An inspector rejected the substitution of house types on a backland development in Nottinghamshire (DCS Number 400-010-267), finding that the design of the two houses, originally granted permission in 1971, would be more appropriate to the area.
The previous planning permission gave permission for the erection of five bungalows and two detached houses. The bungalows had been constructed but the two houses were never built. The inspector determined that as the planning permission had been implemented it remained extant and there was therefore a fallback situation. He noted that the proposed development would introduce an atypical contemporary design of dwellings with mono-pitched roofs and large expanses of glazing. The design would also result in large expanses of elevational materials to almost roof height. He accepted that the site was capable of sustaining a development of significant scale and of innovative design. He decided, however, that It was radically different from the well established traditional design of the properties in the surrounding locality to the extent that it would be clearly at odds with the prevailing character of the area and would result in an incongruous form of development.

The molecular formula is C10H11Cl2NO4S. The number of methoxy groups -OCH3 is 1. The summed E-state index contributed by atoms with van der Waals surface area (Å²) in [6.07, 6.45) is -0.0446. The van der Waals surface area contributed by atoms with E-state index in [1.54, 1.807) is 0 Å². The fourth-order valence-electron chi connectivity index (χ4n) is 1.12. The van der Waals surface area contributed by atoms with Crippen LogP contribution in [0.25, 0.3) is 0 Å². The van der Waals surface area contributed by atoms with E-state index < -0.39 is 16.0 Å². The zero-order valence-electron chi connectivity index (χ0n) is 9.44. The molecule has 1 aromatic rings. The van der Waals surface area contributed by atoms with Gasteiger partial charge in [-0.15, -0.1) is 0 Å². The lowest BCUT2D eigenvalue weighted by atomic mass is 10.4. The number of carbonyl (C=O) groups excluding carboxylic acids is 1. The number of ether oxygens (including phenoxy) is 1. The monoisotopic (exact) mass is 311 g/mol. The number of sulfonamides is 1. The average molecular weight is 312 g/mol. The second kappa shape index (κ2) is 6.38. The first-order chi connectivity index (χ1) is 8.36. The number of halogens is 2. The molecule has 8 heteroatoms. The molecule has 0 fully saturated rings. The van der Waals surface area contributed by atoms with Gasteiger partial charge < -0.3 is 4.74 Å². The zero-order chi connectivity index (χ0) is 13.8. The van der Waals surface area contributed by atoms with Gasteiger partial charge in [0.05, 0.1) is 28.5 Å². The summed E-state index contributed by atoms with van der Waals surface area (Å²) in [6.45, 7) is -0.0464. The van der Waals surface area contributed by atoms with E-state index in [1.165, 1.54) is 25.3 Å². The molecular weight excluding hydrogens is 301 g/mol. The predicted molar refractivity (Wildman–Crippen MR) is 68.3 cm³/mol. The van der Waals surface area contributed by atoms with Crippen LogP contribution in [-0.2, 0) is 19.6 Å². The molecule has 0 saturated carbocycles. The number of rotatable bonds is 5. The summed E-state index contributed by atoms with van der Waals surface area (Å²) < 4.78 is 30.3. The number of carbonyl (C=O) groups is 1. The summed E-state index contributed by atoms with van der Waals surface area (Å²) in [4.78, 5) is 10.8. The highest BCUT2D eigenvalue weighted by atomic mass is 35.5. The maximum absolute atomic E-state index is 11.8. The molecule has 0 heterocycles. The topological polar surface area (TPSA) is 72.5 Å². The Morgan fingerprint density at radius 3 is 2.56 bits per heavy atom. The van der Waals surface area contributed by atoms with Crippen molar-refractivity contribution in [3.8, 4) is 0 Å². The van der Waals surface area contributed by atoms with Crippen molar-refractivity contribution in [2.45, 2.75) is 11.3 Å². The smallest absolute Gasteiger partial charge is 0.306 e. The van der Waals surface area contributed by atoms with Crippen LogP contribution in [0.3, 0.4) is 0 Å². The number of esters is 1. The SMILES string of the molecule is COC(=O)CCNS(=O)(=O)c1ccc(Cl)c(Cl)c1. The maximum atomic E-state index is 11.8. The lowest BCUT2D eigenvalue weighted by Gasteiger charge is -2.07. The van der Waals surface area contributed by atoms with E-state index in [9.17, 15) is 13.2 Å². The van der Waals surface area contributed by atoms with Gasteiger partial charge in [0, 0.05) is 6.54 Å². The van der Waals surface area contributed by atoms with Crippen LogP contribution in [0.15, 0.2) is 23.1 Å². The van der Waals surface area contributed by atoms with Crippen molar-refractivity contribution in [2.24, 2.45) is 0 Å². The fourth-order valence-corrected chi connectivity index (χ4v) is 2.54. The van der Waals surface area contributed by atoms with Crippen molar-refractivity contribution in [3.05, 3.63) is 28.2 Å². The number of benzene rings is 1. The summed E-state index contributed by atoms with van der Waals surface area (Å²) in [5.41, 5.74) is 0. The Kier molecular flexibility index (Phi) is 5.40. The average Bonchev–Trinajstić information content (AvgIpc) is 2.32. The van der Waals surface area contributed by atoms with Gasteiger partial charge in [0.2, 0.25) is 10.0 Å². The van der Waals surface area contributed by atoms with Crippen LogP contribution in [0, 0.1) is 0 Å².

Seventies style it is, then. Storage heaters and avocado bathroom suites?
The following DCP chapter is relevant:4.132